With electric bicycles growing in popularity and showing no signs of slowing down in recent years, lots of new players have entered the e-bike system market, all of which hoping to be the next big thing when it comes to lightweight electric mobility. On the performance end, brands like Bosch, Shimano, and Yamaha continue to lead the charge. However, new players, such as the one we’ll be discussing today, seem to have big plans for the future.
The name Zehus may not ring a bell to you, but the Italian e-bike drive system manufacturer showcased its latest tech at CES 2023 held earlier in January 2023, in Las Vegas, Nevada. Similar to how the regenerative braking systems of electric and hybrid cars work, the company has found a way to stuff this technology in an e-bike drive system. Sure, regenerative braking systems on e-scooters are nothing new, but Zehus claims that its intelligent kinetic energy harvesting system called Bike+ is one-of-a-kind.
The company has made the hefty claim that Bike+ is the first pedal-assisted e-bike system that “doesn’t need to be charged.” I sure hope they put a gigantic asterisk at the end of that claim, because as is the case with most things in life, it really isn’t that simple.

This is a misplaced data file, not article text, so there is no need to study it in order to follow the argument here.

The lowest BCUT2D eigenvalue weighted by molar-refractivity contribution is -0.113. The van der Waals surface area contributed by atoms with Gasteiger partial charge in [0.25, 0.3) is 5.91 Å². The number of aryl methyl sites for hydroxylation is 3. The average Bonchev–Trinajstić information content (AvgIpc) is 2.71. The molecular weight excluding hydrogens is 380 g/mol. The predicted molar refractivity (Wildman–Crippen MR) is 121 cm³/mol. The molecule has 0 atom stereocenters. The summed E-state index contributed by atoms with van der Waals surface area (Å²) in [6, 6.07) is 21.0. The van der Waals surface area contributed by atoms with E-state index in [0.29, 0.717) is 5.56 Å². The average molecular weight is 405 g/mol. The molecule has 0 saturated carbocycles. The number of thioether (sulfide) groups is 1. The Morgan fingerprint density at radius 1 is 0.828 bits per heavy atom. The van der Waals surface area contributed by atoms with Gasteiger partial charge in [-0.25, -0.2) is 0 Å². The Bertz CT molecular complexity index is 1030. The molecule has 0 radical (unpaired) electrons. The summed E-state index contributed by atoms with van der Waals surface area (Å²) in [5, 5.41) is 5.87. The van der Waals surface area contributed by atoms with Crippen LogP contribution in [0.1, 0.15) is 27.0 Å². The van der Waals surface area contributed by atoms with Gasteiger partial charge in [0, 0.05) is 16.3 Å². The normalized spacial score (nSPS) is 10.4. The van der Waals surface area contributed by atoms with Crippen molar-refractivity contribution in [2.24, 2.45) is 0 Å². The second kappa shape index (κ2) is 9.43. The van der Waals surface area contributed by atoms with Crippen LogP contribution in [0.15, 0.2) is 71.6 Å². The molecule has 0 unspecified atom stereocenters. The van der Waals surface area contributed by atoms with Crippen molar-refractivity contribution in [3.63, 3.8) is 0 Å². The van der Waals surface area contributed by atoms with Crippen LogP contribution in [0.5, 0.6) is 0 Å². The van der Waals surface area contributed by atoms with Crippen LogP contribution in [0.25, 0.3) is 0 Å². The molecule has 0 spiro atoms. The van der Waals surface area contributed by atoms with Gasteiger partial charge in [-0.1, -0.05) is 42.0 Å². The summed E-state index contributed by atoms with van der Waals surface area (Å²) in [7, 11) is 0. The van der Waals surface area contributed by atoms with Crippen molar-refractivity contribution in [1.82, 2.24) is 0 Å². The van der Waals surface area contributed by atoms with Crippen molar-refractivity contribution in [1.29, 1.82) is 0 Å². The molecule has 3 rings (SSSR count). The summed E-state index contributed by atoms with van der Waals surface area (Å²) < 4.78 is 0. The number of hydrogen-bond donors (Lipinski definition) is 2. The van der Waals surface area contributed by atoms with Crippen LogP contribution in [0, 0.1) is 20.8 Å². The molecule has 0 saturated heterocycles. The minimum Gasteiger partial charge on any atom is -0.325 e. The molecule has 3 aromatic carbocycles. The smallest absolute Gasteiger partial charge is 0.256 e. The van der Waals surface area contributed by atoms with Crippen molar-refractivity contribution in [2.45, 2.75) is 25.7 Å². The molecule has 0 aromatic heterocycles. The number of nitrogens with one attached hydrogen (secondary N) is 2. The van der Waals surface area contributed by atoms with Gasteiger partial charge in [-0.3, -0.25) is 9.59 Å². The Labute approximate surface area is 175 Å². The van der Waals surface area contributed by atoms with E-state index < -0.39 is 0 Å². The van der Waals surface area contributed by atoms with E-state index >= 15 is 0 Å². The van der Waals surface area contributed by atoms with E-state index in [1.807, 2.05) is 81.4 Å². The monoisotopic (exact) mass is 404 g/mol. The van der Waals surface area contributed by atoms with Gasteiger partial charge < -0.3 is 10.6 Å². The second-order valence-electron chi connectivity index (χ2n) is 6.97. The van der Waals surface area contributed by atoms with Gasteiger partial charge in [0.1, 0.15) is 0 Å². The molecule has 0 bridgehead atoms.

Sure, Bike+ is theoretically capable of providing you with unlimited range—but not without you breaking a hell of a sweat first, or somehow finding a route with more downhill sections than uphill ones. Nevertheless, the tech is interesting, and could very well extend an e-bikes range by a substantial margin. According to Zehus, the Bike+ system optimizes energy and can “reduce fatigue by up to 40 percent.” It does this by charging the battery whenever the rider isn’t making use of the pedal assist—i.e., when coasting downhill or pedaling with zero assist.
I must say that Zehus’ choice of words is rather interesting, as reducing fatigue, especially on the part of the rider, is definitely subjective, as it’s dependent on the rider’s physical health, strength, and other factors. On top of that, just how much range the system will be able to add is dependent on a myriad of factors, too.
Nevertheless, these are the numbers that Zehus has to show for. The hub-mounted motor offers 250 watts of nominal output, and 40 Nm of max torque. There are a total of five modes of electric assistance consisting of Bike+, Hybrid, Hybrid Custom, Turbo, and Turbo Custom. Through the two custom modes, you can configure your own parameters, such as how much the system regenerates power. Per Zehus, when stuck on the most powerful Turbo mode, the Bike+ system can return a range of 35 kilometers on a single charge, or around 21.9 miles.
Another interesting thing to note is the system’s incredibly compact construction. The motor, battery, and controller are all housed in the rear hub, making for a nearly universal application of the Bike+ system. Other features include Bluetooth connectivity, giving the rider the ability to use their smartphone as a dashboard.
Sources: Clean Rider, Zehus Bike+
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